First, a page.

Holder quickly gathered senior executives from the other three leagues and their player unions and led them into a series of meetings in 2007 with top officials of, among others, the Drug Enforcement Administration (DEA), the FBI, the U.S. Anti-Doping Agency (USADA), and the Office of National Drug Control Policy (ONDCP), the agency that presides over the nation’s “war on drugs.” The sessions began with a measure of fanfare.

Whether or not Holder was required to register as a lobbyist for the NFL would depend on several factors, including which government officials he communicated with and the ostensible purpose of the communications. On the face of it, however, Holder may have had an obligation to register as a lobbyist for the NFL but failed to do so. To ensure that the purposes of the E.O. are not evaded, both the Obama Administration and the Senate will now have to ask appointees about possible improper failures to register under the LDA.

Particular Matter. Section 3(a)’s prohibition against an ex-lobbyist appointee participating in any “particular matter” follows the definition set forth in 5 C.F.R. § 2635.402(b)(3), which defines the term as “matters that involve deliberation, decision or action that is focused upon the interests of specific persons, or a discrete and identifiable class of persons. Such a matter is covered . . . even if it does not involve formal parties and may include governmental action such as legislation or policy-making that is narrowly focused on the interest of such a discrete and identifiable class of persons.” The regulation goes on to explain that a regulation that covered a large and diverse group of people, such as the Social Security Administration’s regulations on appeal procedures for disability claimants, would not be a “particular matter,” while a regulation such as the ICC’s safety standards for trucks on interstate highways would be because it affects only a relatively discrete and identifiable class of persons.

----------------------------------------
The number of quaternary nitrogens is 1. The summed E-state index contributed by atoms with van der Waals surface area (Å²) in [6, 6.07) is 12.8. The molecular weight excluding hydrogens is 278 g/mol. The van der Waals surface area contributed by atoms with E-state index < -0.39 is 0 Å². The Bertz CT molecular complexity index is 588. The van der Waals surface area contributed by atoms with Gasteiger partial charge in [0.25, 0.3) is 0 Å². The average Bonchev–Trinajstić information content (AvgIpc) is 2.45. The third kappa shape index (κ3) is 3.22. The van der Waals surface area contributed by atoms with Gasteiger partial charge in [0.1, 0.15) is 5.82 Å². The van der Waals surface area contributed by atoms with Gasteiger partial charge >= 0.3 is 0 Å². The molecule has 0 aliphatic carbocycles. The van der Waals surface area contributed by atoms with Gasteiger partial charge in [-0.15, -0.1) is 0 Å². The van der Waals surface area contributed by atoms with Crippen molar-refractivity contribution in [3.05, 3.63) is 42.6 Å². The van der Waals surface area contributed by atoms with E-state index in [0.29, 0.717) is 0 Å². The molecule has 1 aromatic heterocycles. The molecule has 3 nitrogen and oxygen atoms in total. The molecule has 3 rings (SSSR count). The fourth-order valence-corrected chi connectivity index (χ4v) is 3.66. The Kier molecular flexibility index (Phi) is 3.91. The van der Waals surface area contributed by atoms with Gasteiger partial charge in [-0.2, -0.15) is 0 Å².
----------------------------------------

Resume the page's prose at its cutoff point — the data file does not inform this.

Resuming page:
The exact scope of Section 3(a)’s prohibition, however, is of limited relevance in most situations because it is subsumed by the significantly broader prohibition of Section 3(b).

Specific Issue Area. Section 3(b) prohibits the ex-lobbyist appointee from participating in the “specific issue area” in which any matter covered by Section 3(a) falls. The E.O. does not define the term “specific issue area.” The LDA, however, requires that a lobbying report contain “a list of the specific issues upon which a lobbyist employed by the registrant engaged in lobbying activities, including, to the maximum extent practicable, a list of bill numbers and references to specific executive branch actions.”